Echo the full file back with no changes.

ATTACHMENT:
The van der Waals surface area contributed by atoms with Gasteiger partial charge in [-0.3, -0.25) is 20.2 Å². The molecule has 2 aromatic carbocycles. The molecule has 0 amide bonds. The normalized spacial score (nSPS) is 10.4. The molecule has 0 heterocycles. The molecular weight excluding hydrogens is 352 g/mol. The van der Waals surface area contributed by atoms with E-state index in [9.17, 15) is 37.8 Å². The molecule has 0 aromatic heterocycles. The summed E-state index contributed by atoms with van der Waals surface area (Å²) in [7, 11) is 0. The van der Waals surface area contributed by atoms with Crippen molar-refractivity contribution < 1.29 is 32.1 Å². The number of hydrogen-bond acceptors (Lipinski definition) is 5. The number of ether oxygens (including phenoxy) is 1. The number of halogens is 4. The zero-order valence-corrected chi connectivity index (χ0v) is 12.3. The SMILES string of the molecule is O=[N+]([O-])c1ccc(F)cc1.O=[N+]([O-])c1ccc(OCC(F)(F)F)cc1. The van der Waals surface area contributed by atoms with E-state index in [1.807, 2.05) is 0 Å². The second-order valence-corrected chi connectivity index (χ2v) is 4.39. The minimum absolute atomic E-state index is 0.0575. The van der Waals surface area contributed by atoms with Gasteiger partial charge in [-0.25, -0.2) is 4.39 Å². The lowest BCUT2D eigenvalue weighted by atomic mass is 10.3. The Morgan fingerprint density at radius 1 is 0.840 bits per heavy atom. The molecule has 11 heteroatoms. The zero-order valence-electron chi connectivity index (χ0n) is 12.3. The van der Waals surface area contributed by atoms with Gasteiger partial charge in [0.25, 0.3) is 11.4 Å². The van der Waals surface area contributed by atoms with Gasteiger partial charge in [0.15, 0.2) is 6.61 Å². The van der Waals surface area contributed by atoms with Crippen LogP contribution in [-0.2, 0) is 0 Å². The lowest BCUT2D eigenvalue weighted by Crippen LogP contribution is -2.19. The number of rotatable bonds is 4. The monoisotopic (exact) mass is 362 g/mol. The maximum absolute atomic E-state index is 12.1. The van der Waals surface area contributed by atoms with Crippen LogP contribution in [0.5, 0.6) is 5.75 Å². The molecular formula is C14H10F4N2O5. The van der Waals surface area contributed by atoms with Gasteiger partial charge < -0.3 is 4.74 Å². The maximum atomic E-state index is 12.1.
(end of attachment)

The van der Waals surface area contributed by atoms with Gasteiger partial charge in [-0.3, -0.25) is 20.2 Å². The molecule has 2 aromatic carbocycles. The molecule has 0 amide bonds. The normalized spacial score (nSPS) is 10.4. The molecule has 0 heterocycles. The molecular weight excluding hydrogens is 352 g/mol. The van der Waals surface area contributed by atoms with E-state index in [9.17, 15) is 37.8 Å². The molecule has 0 aromatic heterocycles. The summed E-state index contributed by atoms with van der Waals surface area (Å²) in [7, 11) is 0. The van der Waals surface area contributed by atoms with Crippen molar-refractivity contribution < 1.29 is 32.1 Å². The number of hydrogen-bond acceptors (Lipinski definition) is 5. The number of ether oxygens (including phenoxy) is 1. The number of halogens is 4. The zero-order valence-corrected chi connectivity index (χ0v) is 12.3. The SMILES string of the molecule is O=[N+]([O-])c1ccc(F)cc1.O=[N+]([O-])c1ccc(OCC(F)(F)F)cc1. The van der Waals surface area contributed by atoms with E-state index in [1.807, 2.05) is 0 Å². The second-order valence-corrected chi connectivity index (χ2v) is 4.39. The minimum absolute atomic E-state index is 0.0575. The van der Waals surface area contributed by atoms with Gasteiger partial charge in [-0.25, -0.2) is 4.39 Å². The lowest BCUT2D eigenvalue weighted by atomic mass is 10.3. The Morgan fingerprint density at radius 1 is 0.840 bits per heavy atom. The molecule has 11 heteroatoms. The zero-order valence-electron chi connectivity index (χ0n) is 12.3. The van der Waals surface area contributed by atoms with Gasteiger partial charge in [0.25, 0.3) is 11.4 Å². The van der Waals surface area contributed by atoms with Gasteiger partial charge in [0.15, 0.2) is 6.61 Å². The van der Waals surface area contributed by atoms with Crippen LogP contribution in [-0.2, 0) is 0 Å². The lowest BCUT2D eigenvalue weighted by Crippen LogP contribution is -2.19. The number of rotatable bonds is 4. The monoisotopic (exact) mass is 362 g/mol. The maximum absolute atomic E-state index is 12.1. The van der Waals surface area contributed by atoms with Crippen LogP contribution in [0.5, 0.6) is 5.75 Å². The molecular formula is C14H10F4N2O5. The van der Waals surface area contributed by atoms with Gasteiger partial charge < -0.3 is 4.74 Å². The maximum atomic E-state index is 12.1.